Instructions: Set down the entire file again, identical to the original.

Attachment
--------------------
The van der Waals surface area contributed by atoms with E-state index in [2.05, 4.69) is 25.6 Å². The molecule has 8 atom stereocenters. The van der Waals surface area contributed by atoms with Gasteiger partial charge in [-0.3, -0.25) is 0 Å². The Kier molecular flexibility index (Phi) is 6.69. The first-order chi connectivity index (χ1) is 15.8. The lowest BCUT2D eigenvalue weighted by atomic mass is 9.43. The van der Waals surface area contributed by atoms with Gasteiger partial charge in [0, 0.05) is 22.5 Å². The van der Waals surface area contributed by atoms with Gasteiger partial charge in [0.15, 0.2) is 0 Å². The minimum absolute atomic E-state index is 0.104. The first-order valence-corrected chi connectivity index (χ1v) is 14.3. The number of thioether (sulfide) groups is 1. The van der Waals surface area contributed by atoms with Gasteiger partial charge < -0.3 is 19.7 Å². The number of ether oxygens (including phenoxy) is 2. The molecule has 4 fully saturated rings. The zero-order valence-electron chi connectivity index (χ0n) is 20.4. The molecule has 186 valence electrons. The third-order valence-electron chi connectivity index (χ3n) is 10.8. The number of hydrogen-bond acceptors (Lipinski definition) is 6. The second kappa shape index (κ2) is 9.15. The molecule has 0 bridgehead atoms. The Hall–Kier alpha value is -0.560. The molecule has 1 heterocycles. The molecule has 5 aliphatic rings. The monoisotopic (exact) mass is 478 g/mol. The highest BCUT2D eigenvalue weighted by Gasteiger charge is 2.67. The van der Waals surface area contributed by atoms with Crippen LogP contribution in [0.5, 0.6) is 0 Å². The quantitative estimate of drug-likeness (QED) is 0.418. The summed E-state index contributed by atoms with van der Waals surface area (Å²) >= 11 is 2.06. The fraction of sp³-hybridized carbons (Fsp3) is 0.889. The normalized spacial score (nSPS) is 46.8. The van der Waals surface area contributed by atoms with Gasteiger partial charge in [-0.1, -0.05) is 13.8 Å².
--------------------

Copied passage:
The van der Waals surface area contributed by atoms with E-state index in [2.05, 4.69) is 25.6 Å². The molecule has 8 atom stereocenters. The van der Waals surface area contributed by atoms with Gasteiger partial charge in [-0.3, -0.25) is 0 Å². The Kier molecular flexibility index (Phi) is 6.69. The first-order chi connectivity index (χ1) is 15.8. The lowest BCUT2D eigenvalue weighted by atomic mass is 9.43. The van der Waals surface area contributed by atoms with Gasteiger partial charge in [0, 0.05) is 22.5 Å². The van der Waals surface area contributed by atoms with Gasteiger partial charge in [0.15, 0.2) is 0 Å². The minimum absolute atomic E-state index is 0.104. The first-order valence-corrected chi connectivity index (χ1v) is 14.3. The number of thioether (sulfide) groups is 1. The van der Waals surface area contributed by atoms with Gasteiger partial charge < -0.3 is 19.7 Å². The number of ether oxygens (including phenoxy) is 2. The molecule has 4 fully saturated rings. The zero-order valence-electron chi connectivity index (χ0n) is 20.4. The molecule has 186 valence electrons. The third-order valence-electron chi connectivity index (χ3n) is 10.8. The number of hydrogen-bond acceptors (Lipinski definition) is 6. The second kappa shape index (κ2) is 9.15. The molecule has 0 bridgehead atoms. The Hall–Kier alpha value is -0.560. The molecule has 1 heterocycles. The molecule has 5 aliphatic rings. The monoisotopic (exact) mass is 478 g/mol. The highest BCUT2D eigenvalue weighted by Gasteiger charge is 2.67. The van der Waals surface area contributed by atoms with Crippen LogP contribution in [0.5, 0.6) is 0 Å². The quantitative estimate of drug-likeness (QED) is 0.418. The summed E-state index contributed by atoms with van der Waals surface area (Å²) >= 11 is 2.06. The fraction of sp³-hybridized carbons (Fsp3) is 0.889. The normalized spacial score (nSPS) is 46.8. The van der Waals surface area contributed by atoms with Gasteiger partial charge in [-0.1, -0.05) is 13.8 Å².